Intermap Teams with Clemson University to Improve Fuel Efficiency for Hybrid Electric Vehicles


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DENVER January 14, 2009: Intermap Technologies today announced that Clemson University is entering the second phase of research efforts sponsored by Intermap. The project is focused on developing a control scheme for hybrid powered passenger vehicles that capitalizes on Intermap’s NEXTMap 3D road data to more efficiently manage the use of the gas engine and the electric drive.

During phase one of the project, the Company provided Clemson with Intermap-generated road profiles of Contra Costa County, California. The profiles were used in a simulation designed by Clemson to investigate the benefits of predictive road grade information in HEV energy management. A key objective for phase two, scheduled for completion August 2009, is to further quantify and validate promising phase one results.

“The goal of the research is to quantify the improvements to energy management of hybrid vehicles through the use of upcoming road terrain information,” states Mechanical Engineering Professor Ardalan Vahidi of Clemson University. “We have constructed a detailed simulation model of hybrid electric vehicles with parallel configurations and have modified several existing power management strategies to include future terrain information.”

The HEV power management strategy is based on the algorithm that determines the split of power generated by the combustion engine and the electric drive. A truly optimal power management strategy depends on extending the driving trajectory beyond the upcoming horizon through the implementation of the Intermap 3D road vectors to enable the judicious use of electric power. For example, advance knowledge of an upcoming hill through GPS and Intermap 3D road maps can enable the power management scheme to charge the battery pack in anticipation of larger power demand during an uphill ascent, insuring that the electric drive is fully utilized before traveling downhill in anticipation of the regenerative power available during descent. According to Chen Zhang, a member of Vahidi’s research team, “Simulation results revealed a 3% average improvement in fuel economy based on knowledge of future terrain. Steeper grades showed more promising gains, which will be further investigated in the second phase.”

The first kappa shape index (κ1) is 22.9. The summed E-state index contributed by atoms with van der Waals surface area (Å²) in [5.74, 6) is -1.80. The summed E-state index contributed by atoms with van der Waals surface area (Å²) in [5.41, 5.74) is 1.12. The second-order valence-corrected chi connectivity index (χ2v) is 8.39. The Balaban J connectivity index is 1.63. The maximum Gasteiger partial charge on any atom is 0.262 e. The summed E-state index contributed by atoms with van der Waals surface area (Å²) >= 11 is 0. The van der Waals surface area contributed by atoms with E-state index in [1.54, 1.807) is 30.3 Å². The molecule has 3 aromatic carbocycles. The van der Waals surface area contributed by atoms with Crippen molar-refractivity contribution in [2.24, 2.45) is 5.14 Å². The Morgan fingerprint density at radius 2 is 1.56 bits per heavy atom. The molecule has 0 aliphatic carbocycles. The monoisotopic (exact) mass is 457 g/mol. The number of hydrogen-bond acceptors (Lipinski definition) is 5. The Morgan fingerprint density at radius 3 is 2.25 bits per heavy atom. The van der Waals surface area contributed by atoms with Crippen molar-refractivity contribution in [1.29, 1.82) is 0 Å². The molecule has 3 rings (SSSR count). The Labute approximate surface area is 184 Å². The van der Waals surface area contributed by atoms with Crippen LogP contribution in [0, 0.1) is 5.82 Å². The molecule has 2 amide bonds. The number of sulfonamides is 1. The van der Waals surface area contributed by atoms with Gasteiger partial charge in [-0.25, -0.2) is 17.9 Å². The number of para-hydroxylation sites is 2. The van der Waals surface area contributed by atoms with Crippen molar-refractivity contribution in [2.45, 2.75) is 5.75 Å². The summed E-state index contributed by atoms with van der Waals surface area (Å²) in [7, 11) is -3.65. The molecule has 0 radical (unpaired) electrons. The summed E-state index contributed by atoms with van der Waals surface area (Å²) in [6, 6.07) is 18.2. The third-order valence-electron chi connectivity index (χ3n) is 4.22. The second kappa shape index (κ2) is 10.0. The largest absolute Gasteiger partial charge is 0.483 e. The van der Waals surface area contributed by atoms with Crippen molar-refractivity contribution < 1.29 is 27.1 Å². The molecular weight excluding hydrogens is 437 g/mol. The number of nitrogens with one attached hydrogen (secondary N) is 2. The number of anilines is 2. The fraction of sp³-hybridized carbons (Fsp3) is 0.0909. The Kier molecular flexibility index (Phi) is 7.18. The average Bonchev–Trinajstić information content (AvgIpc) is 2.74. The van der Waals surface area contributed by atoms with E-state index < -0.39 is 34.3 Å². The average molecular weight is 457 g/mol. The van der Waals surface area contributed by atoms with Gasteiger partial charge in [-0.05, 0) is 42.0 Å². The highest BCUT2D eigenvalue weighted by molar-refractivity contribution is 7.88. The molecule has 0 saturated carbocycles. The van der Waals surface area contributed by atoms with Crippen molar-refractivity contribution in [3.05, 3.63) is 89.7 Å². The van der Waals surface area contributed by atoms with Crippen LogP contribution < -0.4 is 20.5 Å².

“While the concept of enabling power management strategies in vehicles through knowledge of the road ahead is still in its infancy, we expect that many ideas will emerge for the use of geospatial data to increase operating efficiencies. We are already seeing that energy efficiencies in vehicles powered by hybrid technology can be further enhanced through innovations like predictive road topology enabled by our NEXTMap 3D road vectors,” states Eric DesRoche, senior vice president of Intermap’s Automotive & Consumer Electronics division. “Based on the average price of fuel last year, it is estimated that approximately $43 million in fuel costs could have been saved in 2008 if all of the HEVs on the road in the U.S. alone used our NEXTMap 3D road data. Fuel consumption and cost projections indicate that between $524 million and $627 million could be saved between now and 2015. Intermap is proud to be part of a visionary program committed to maximizing efficiencies in hybrid vehicles, thereby helping to reduce carbon emissions and fuel consumption, ensuring a greener, more sustainable environment.”

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